As for the next chapter in the preparation for the high school football season, the summer began with Monday night’s 7-on-7 passing league competition at the impossibly beautiful Union Stadium (now equipped with a new giant video card at the north end).
Because they don’t involve linemen, blocks, or tackles, these 7-on-7 drills are all about passing, receiving, and covering. They are generally light on actual hits, plot, and attendance.
Monday night was not typical. A nice crowd gathered on the shaded west side of the stadium, eager to see talented quarterbacks who changed uniform colors because they changed schools.
This particular 7-on-7 involved Union, Jenks, Owasso, Broken Arrow and Edmond Santa Fe. Alternating with other Union QBs, Shaker Reisig, who as a rookie last season completed 68% of his assists for class 6AI champion Jenks Trojans; and Simian Gilkey, a super athletic junior who was last season at Bartlesville.
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The Reisig and Gilkey families now reside in the Union School District. Reisig’s move was particularly surprising as he trained with Jenks on May 26 and joined the Union Redhawks on May 27 (during a team camp in Owasso).
When Jenks’ coach Keith Riggs left Allan Trimble Stadium on May 26, he says he had no idea his returning starting quarterback was just hours away from being added. to the list of Union Redhawks rivals.
“I was surprised when I got the message from (Reisig’s) father,” Riggs said. “Very surprised.”
Did Riggs ask for an explanation?
“I asked,” replied the coach. “I wasn’t given one, and I left it there.”
Another reporter – Jackson Presley – was a participant on Monday evening. Twenty-nine years ago, Brian Presley was a sophomore when he led Jenks to the Class 6A Championship. When Brian graduated in the spring of 1996, he did so as a QB who had been 24-2 as a starter for Troy.
Now Brian’s son, Jackson, is a ninth-grade Trojan. Brian Presley is a film and television actor who is also the CEO of production company P12 Films. Brian is moving P12 Films from the Los Angeles area to Tulsa and has already moved his three children to Tulsa.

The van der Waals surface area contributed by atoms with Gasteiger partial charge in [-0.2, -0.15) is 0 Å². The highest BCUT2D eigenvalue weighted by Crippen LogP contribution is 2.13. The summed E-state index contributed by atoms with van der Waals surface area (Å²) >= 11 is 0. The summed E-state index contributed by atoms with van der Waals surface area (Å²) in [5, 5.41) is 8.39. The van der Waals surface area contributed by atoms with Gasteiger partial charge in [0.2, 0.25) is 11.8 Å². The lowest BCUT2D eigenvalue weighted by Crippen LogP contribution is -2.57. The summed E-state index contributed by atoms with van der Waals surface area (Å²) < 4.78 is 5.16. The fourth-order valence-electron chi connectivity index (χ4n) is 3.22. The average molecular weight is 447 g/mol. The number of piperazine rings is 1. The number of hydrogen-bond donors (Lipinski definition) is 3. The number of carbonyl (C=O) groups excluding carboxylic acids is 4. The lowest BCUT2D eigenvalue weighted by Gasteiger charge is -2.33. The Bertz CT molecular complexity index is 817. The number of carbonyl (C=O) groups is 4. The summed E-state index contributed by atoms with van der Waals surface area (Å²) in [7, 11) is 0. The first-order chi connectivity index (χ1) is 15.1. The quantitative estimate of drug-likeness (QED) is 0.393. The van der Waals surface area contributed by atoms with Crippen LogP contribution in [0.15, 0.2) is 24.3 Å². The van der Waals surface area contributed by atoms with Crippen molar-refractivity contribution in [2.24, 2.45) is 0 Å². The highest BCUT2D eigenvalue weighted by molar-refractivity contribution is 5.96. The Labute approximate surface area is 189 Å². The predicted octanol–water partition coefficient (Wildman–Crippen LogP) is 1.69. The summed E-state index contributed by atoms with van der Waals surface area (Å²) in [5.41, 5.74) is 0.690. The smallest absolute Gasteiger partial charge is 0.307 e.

Jackson is Presley’s eldest child, and on Monday he and Ike Owens and other Jenks quarterbacks alternated during the 7-on-7. Jackson is listed as 6-foot-2 and 195 pounds — and those measures seem legitimate.
Because he was a highly regarded Los Angeles-area QB for youth teams that traveled nationally, before he even took a single college photo, Jackson already has scholarship offers from Texas A&M, Oregon, Arizona and Florida. Georgia and Texas have expressed interest.
“He’s got a great frame,” Riggs said of Jackson Presley. “The rest we will see as we go into the summer.”
Prior to the recent quarterback move, Austin Havens from Owasso moved to Bixby. It all sounds like high school football free agency, but don’t expect to see multiple high-profile quarterback changes every year.
Before a player becomes eligible for a public high school, they must have a certified address in the new district. This is a heavy task for most families.
On Monday, Reisig, Gilkey, Jackson, Presley and several other QBs connected on some very impressive throws. On lateral passes from 8 to 12 yards, Reisig has some serious heat. On those pitches, he looked like he had 5 mph more on his fastball than anyone else in the stadium.
Gilkey is super athletic and has a great arm. Jackson Presley has manual mechanics and movement. Mason Willingham is a proven veteran for Owasso. There were quality QBs all over the field, and this kid deserves a mention: Ninth-grade Union student Jeramiah Ssettimba has striking arm strength and fantastic touch on deep throws. During a 60-minute session just for freshmen, he dropped pennies everywhere.
Union has three QBs — Reisig, Gilkey and Grayson Tempest — who have been college starters.
“We realize it’s hard to get reps for all these (quarterback) in a situation like this,” Union coach Kirk Fridrich said. “It’s going to be a body of work over the summer (and into) the start of the season, to try to get it down to two (a starter and a top back). By the time the season starts, you want to get to two.
Of Reisig’s unexpected arrival, Fridrich said: “When he came into the locker room he was bigger than I expected. Until tonight, I really haven’t had the chance to see him pitch.
By that, Fridrich means he hadn’t seen Reisig throw to Redhawk receivers. Reisig’s first college start came at Union in last year’s Backyard Bowl, and there was a rematch in the 6AI title game. Reisig was 11-0 as a starter for Jenks and 2-0 against Union.
“Over the past week, Shaker has done a really good job of getting along with our coordinators and making sure he understands what we’re doing,” Fridrich said. “We are not there, far from it. We were off last week, but he was studying to try to catch up on what he missed in the spring.
This Union-hosted event was the first public preview of what the 6AI class could look like in the 2022 season. Next Monday, these teams do it again at Jenks. A week later, in Owasso. On July 11, the passing league ends at Broken Arrow.
As the Bixby machine has gone from the 6AII class to the 6AI, and with all that quarterback talent and five teams vying for the championship in the Tulsa area, the 2022 season might be the most anticipated ever here.